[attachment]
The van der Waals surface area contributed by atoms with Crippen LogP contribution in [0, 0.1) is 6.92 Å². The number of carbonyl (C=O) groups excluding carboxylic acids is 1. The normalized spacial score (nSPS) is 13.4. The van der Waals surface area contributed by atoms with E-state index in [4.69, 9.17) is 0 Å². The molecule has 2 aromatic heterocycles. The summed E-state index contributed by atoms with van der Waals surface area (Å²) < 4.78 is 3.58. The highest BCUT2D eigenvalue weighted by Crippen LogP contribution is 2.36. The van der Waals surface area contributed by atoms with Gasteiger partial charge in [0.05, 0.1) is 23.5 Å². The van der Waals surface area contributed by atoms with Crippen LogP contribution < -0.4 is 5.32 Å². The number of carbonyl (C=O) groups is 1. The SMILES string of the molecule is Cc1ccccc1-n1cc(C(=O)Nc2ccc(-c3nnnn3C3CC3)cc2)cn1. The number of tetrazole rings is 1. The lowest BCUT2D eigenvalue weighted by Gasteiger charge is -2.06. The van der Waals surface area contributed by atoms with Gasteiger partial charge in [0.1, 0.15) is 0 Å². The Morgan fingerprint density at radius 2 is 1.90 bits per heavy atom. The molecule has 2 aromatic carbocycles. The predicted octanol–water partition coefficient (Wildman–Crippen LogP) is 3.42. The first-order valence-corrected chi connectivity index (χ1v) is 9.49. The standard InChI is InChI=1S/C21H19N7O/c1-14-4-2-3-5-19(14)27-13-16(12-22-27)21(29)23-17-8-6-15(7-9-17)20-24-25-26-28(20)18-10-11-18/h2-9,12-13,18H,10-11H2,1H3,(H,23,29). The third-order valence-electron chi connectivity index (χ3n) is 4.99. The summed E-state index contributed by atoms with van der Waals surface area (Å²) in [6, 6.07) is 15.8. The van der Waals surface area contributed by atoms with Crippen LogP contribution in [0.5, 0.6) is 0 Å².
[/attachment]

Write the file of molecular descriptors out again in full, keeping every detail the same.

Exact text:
The van der Waals surface area contributed by atoms with Crippen LogP contribution in [0, 0.1) is 6.92 Å². The number of carbonyl (C=O) groups excluding carboxylic acids is 1. The normalized spacial score (nSPS) is 13.4. The van der Waals surface area contributed by atoms with E-state index in [4.69, 9.17) is 0 Å². The molecule has 2 aromatic heterocycles. The summed E-state index contributed by atoms with van der Waals surface area (Å²) < 4.78 is 3.58. The highest BCUT2D eigenvalue weighted by Crippen LogP contribution is 2.36. The van der Waals surface area contributed by atoms with Gasteiger partial charge in [0.05, 0.1) is 23.5 Å². The van der Waals surface area contributed by atoms with Crippen LogP contribution < -0.4 is 5.32 Å². The number of carbonyl (C=O) groups is 1. The SMILES string of the molecule is Cc1ccccc1-n1cc(C(=O)Nc2ccc(-c3nnnn3C3CC3)cc2)cn1. The number of tetrazole rings is 1. The lowest BCUT2D eigenvalue weighted by Gasteiger charge is -2.06. The van der Waals surface area contributed by atoms with Gasteiger partial charge in [0.1, 0.15) is 0 Å². The Morgan fingerprint density at radius 2 is 1.90 bits per heavy atom. The molecule has 2 aromatic carbocycles. The predicted octanol–water partition coefficient (Wildman–Crippen LogP) is 3.42. The first-order valence-corrected chi connectivity index (χ1v) is 9.49. The standard InChI is InChI=1S/C21H19N7O/c1-14-4-2-3-5-19(14)27-13-16(12-22-27)21(29)23-17-8-6-15(7-9-17)20-24-25-26-28(20)18-10-11-18/h2-9,12-13,18H,10-11H2,1H3,(H,23,29). The third-order valence-electron chi connectivity index (χ3n) is 4.99. The summed E-state index contributed by atoms with van der Waals surface area (Å²) in [6, 6.07) is 15.8. The van der Waals surface area contributed by atoms with Crippen LogP contribution in [0.5, 0.6) is 0 Å².